With five written words Thursday morning, one of Missouri’s most controversial state lawmakers spawned a U.S. Secret Service investigation, potentially endangered her own political career — and flung St. Louis squarely into the middle of America’s raging racial-political debate in the wake of the unrest in Charlottesville, Va.

“I hope Trump is assassinated!” Missouri state Sen. Maria Chappelle-Nadal, D-University City, wrote during a morning Facebook exchange, referring to Republican President Donald Trump.

She quickly deleted her post, but not quickly enough. By mid-afternoon, the political verdicts of her own party were rolling in:

U.S. Sen. Claire McCaskill, D-Mo.: “I condemn it. It’s outrageous. And she should resign.”

U.S. Rep. William Lacy Clay, D-St. Louis: “(C)alling for the assassination of the President is a federal crime. . . . (She is) an embarrassment to our state. She should resign immediately.”

Missouri Democratic Party Chair Stephen Webber: “The . . . Party will absolutely not tolerate calls for the assassination of the President. I believe she should resign.”

Missouri Senate Democratic Caucus leader Sen. Gina Walsh: “(She) should be ashamed of herself for adding her voice to this toxic environment.”

Lt. Gov. Mike Parson, a Republican, and state Auditor Nicole Galloway, a Democrat, also called for Chappelle-Nadal’s resignation. Republican Gov. Eric Greitens’ office said late Thursday afternoon that a statement from him is forthcoming.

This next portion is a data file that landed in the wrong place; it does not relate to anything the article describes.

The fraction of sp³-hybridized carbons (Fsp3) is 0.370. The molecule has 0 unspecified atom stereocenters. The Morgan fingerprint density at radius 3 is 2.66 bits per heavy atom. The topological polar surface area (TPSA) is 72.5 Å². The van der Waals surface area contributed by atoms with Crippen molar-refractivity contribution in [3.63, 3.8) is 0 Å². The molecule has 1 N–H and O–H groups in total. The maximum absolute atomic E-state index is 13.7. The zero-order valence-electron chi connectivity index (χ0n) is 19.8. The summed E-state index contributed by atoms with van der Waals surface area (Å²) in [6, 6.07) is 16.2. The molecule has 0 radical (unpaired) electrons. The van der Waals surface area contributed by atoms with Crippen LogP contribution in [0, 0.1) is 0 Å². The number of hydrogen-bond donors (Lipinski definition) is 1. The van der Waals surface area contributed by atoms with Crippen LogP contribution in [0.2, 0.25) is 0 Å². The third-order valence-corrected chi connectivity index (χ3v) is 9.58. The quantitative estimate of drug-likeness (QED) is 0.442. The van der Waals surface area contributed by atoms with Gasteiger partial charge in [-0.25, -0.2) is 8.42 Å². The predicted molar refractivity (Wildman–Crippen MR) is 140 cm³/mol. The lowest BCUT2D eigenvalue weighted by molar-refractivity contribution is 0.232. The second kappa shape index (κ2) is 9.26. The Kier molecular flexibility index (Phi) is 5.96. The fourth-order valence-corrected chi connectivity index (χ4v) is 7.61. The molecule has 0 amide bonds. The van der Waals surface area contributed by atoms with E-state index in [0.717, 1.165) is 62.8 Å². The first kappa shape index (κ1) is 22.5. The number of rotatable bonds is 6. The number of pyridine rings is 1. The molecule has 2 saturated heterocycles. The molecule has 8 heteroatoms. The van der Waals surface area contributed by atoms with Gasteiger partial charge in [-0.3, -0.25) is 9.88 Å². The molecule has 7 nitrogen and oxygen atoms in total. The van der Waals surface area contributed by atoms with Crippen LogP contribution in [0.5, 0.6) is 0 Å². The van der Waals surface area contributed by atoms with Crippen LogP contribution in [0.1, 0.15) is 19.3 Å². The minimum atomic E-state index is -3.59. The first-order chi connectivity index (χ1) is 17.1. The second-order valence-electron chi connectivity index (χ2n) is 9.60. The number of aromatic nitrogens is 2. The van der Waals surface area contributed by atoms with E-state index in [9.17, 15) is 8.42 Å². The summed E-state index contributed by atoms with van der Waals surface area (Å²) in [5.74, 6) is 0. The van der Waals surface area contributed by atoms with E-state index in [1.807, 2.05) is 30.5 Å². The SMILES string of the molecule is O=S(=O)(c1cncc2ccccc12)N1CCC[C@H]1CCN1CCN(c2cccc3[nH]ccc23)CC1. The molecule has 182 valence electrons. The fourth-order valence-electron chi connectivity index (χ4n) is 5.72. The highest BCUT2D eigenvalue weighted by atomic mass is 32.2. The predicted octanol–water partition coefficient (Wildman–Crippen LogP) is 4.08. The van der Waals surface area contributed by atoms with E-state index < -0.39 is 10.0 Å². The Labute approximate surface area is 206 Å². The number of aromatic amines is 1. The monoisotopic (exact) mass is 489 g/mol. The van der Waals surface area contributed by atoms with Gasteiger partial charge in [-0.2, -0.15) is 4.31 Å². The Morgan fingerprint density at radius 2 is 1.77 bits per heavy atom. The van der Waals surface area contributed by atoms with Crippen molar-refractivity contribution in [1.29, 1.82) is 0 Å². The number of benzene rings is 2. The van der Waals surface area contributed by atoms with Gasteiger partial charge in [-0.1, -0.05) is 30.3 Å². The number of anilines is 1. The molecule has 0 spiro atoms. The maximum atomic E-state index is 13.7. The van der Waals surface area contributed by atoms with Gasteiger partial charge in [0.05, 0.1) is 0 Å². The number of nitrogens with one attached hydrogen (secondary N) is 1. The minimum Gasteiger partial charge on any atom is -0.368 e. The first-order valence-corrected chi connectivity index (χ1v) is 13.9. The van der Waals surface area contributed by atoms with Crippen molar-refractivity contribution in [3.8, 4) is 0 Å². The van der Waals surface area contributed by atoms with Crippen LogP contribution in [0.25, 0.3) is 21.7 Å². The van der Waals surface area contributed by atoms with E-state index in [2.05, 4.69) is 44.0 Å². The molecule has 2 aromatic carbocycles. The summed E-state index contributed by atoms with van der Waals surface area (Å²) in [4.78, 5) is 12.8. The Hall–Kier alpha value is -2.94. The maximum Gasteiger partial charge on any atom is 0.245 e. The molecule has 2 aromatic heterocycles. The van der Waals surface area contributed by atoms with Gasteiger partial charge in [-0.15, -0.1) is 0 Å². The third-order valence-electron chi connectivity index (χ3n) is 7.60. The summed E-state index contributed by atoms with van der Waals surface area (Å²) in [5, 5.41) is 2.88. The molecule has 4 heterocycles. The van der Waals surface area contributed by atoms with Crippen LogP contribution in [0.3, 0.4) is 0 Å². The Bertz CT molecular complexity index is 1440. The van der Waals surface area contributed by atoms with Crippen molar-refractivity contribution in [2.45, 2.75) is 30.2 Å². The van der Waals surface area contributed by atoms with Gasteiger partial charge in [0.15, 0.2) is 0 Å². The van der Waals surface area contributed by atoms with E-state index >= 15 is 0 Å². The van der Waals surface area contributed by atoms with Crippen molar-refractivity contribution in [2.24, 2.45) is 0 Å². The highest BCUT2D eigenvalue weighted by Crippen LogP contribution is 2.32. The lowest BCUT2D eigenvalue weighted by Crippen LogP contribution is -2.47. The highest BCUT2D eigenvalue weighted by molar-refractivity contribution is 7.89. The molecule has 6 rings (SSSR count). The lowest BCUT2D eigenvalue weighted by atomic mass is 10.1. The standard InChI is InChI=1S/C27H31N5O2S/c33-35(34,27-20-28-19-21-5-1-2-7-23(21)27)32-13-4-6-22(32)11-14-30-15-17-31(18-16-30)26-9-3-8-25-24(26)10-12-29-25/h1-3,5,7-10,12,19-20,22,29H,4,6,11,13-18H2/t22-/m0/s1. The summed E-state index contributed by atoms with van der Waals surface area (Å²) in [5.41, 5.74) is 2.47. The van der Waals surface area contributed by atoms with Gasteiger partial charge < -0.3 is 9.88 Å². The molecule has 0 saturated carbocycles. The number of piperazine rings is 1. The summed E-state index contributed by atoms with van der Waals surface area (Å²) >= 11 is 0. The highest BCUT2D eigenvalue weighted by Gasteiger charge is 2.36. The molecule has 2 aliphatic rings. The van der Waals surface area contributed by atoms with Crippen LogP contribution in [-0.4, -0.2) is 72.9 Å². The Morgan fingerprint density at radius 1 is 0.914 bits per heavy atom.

In an interview, Chappelle-Nadal acknowledged she wrote the offending line on her personal Facebook page in response to another commenter before deleting it.

“I didn’t mean what I put up. Absolutely not. I was very frustrated. Things have got to change,” Chappelle-Nadal told the Post-Dispatch. “It was in response to the concerns that I am hearing from residents of St. Louis. I have deleted it, and it should have been deleted, but there is something way more important that we should be talking about.”

She added later: “I am not resigning . . . What I said was wrong, but I am not going to stop talking about what led to that, which is the frustration and anger that many people across America are feeling right now.”

Chappelle-Nadal said her comment stemmed from frustration over the events in Charlottesville over the weekend, in which a white supremacist protester allegedly rammed his car into a group of counter-protesters, killing a 32-year-old woman.